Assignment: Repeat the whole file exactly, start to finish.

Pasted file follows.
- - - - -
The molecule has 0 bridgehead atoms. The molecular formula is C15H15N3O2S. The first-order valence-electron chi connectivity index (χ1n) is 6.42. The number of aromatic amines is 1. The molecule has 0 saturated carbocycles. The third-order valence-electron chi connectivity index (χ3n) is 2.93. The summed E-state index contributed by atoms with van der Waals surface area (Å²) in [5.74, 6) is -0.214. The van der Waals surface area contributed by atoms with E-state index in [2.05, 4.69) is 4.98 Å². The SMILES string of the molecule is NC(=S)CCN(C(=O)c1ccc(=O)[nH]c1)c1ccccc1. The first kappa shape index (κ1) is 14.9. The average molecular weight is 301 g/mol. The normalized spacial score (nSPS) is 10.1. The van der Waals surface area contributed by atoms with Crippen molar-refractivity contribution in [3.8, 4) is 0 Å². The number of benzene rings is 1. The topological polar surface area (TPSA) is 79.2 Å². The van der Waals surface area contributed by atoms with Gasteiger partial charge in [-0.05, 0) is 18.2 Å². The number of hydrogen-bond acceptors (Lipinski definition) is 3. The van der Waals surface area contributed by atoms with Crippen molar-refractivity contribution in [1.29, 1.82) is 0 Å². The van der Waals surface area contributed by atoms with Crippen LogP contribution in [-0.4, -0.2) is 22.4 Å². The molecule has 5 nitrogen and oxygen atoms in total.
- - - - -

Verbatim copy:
The molecule has 0 bridgehead atoms. The molecular formula is C15H15N3O2S. The first-order valence-electron chi connectivity index (χ1n) is 6.42. The number of aromatic amines is 1. The molecule has 0 saturated carbocycles. The third-order valence-electron chi connectivity index (χ3n) is 2.93. The summed E-state index contributed by atoms with van der Waals surface area (Å²) in [5.74, 6) is -0.214. The van der Waals surface area contributed by atoms with E-state index in [2.05, 4.69) is 4.98 Å². The SMILES string of the molecule is NC(=S)CCN(C(=O)c1ccc(=O)[nH]c1)c1ccccc1. The first kappa shape index (κ1) is 14.9. The average molecular weight is 301 g/mol. The normalized spacial score (nSPS) is 10.1. The van der Waals surface area contributed by atoms with Crippen molar-refractivity contribution in [3.8, 4) is 0 Å². The number of benzene rings is 1. The topological polar surface area (TPSA) is 79.2 Å². The van der Waals surface area contributed by atoms with Gasteiger partial charge in [-0.05, 0) is 18.2 Å². The number of hydrogen-bond acceptors (Lipinski definition) is 3. The van der Waals surface area contributed by atoms with Crippen molar-refractivity contribution in [1.29, 1.82) is 0 Å². The van der Waals surface area contributed by atoms with Crippen LogP contribution in [-0.4, -0.2) is 22.4 Å². The molecule has 5 nitrogen and oxygen atoms in total.